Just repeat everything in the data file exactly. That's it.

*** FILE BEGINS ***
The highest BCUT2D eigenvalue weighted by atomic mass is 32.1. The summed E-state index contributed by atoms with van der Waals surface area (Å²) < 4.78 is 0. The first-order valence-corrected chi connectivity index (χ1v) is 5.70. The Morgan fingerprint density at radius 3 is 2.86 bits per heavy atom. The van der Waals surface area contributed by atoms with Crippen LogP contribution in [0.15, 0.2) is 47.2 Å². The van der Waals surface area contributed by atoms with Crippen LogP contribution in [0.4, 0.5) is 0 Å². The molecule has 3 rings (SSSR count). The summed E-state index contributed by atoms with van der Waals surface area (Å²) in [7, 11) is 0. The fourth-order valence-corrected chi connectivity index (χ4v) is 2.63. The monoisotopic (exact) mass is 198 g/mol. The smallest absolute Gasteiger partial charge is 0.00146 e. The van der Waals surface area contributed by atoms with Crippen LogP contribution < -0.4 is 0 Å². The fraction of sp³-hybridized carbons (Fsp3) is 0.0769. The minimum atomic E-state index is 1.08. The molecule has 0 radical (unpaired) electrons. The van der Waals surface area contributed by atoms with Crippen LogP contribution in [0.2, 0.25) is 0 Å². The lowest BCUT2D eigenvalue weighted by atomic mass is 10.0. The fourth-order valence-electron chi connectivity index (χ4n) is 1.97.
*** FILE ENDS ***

The highest BCUT2D eigenvalue weighted by atomic mass is 32.1. The summed E-state index contributed by atoms with van der Waals surface area (Å²) < 4.78 is 0. The first-order valence-corrected chi connectivity index (χ1v) is 5.70. The Morgan fingerprint density at radius 3 is 2.86 bits per heavy atom. The van der Waals surface area contributed by atoms with Crippen LogP contribution in [0.15, 0.2) is 47.2 Å². The van der Waals surface area contributed by atoms with Crippen LogP contribution in [0.4, 0.5) is 0 Å². The molecule has 3 rings (SSSR count). The summed E-state index contributed by atoms with van der Waals surface area (Å²) in [7, 11) is 0. The fourth-order valence-corrected chi connectivity index (χ4v) is 2.63. The monoisotopic (exact) mass is 198 g/mol. The smallest absolute Gasteiger partial charge is 0.00146 e. The van der Waals surface area contributed by atoms with Crippen LogP contribution < -0.4 is 0 Å². The fraction of sp³-hybridized carbons (Fsp3) is 0.0769. The minimum atomic E-state index is 1.08. The molecule has 0 radical (unpaired) electrons. The van der Waals surface area contributed by atoms with Crippen LogP contribution in [0.2, 0.25) is 0 Å². The lowest BCUT2D eigenvalue weighted by atomic mass is 10.0. The fourth-order valence-electron chi connectivity index (χ4n) is 1.97.